Prep school fraud is sad


Gina Wu, Editor in Chief

Behind the laptop sits an African American student dressed in gear from an elite university.

Around the student is a crowd of fellow classmates witnessing the most suspenseful moment ofa high schooler’s life: opening a college acceptance letter.

The second of tension just be- fore the webpage loads feels like eternity, but the scene always ends in the same heartwarming way. The student in front of the laptop becomes overwhelmed with shock as fellow classmates jump and scream with excite- ment for their peer’s acceptance into a dream university.

These students are from T.M. Landry College Preparatory School in Louisiana, a school known for bringing African American students from chal- lenging backgrounds to success.

But there is one fact behindthe glory undermining these accomplishments: it’s fake.

An investigation by the New York Times revealed the found- ers of this private preparatory school falsi ed transcripts and lled application essays with lies that embody the most ste- reotypical hardships of growing up as an African American to gain sympathy and provide diversity to elite universities.

Worst of all, the founders used intimidation and abuse in order to manipulate the students into abiding by their fraud. All this for a one-minute video on YouTube and the feeling of nally “making it.”

But does “making it” really mark the end of the story?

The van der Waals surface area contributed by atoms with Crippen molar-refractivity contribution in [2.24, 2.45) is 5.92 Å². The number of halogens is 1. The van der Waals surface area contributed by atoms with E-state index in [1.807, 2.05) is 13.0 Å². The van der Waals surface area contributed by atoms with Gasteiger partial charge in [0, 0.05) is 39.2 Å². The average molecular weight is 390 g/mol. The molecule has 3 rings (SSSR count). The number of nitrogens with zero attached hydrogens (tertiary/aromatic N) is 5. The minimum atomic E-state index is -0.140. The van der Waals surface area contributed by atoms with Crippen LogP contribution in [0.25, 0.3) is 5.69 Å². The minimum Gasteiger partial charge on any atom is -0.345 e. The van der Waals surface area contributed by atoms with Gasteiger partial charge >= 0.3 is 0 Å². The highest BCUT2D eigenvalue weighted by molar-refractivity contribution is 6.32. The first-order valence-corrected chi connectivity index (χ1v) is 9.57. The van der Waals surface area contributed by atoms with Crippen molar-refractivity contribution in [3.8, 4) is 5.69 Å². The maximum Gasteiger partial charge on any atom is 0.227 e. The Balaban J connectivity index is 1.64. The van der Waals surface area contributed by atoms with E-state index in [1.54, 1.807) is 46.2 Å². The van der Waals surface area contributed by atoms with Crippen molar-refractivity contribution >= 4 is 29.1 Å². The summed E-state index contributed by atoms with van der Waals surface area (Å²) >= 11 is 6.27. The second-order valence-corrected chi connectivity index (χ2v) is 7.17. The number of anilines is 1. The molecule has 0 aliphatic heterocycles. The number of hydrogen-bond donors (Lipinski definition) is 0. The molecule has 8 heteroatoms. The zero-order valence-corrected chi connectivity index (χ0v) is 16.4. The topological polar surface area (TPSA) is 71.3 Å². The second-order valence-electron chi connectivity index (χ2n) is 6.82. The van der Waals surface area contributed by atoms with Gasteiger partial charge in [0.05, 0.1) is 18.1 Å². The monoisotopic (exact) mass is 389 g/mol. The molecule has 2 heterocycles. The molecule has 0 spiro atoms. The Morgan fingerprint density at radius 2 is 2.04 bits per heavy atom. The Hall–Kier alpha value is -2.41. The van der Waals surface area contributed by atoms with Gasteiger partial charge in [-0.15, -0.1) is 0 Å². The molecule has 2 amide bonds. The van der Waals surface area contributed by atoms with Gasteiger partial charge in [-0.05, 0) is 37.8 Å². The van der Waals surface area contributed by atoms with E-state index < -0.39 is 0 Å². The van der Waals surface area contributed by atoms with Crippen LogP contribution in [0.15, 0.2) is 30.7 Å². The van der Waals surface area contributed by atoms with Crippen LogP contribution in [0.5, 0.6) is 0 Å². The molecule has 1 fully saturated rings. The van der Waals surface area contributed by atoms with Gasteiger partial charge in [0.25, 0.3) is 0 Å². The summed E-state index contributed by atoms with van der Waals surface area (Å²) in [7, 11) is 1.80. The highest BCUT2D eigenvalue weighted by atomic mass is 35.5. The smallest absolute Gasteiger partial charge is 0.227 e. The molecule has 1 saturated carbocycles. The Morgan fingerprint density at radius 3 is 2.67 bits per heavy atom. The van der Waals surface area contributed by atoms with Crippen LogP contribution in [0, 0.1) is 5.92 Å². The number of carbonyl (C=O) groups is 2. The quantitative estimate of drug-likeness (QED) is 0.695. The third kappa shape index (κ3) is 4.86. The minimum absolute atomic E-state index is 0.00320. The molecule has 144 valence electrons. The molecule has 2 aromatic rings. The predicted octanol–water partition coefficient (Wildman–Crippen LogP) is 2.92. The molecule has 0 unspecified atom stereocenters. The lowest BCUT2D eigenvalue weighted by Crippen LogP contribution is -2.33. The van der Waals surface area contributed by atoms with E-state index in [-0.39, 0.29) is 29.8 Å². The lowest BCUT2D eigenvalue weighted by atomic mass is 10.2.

An unaccredited school set in a run-down building, T.M. Landry lacks legitimate teachers and classes. Landry students are forced to prepare for the ACTrather than learning actual ac- ademic material and practicing study skills that will becomevaluable for their futures.

Providing proper guidancefor teenagers is the only way students can truly live up totheir full potential. Leavingthem the passion for learning and teaching them how to constantly strive to become the best version of themselves is far more important than painting anillusion of what colleges wantto see and forging a “miracle.”

Even after being admitted to some of the top universities, Landry grads revealed they are unable to keep up with the pace of the college academics.

The desire to become part of an elite university’s student body is the dream of almost ev- ery high schooler. But it should not be the basis for everythinga teenager strives for.

A person should instead pay attention to the experience they gain from going through life one step at a time and living in the moment. Acceptance into college is undoubtedly an important moment of a person’s life, but let it not become the sole de nition of their existence.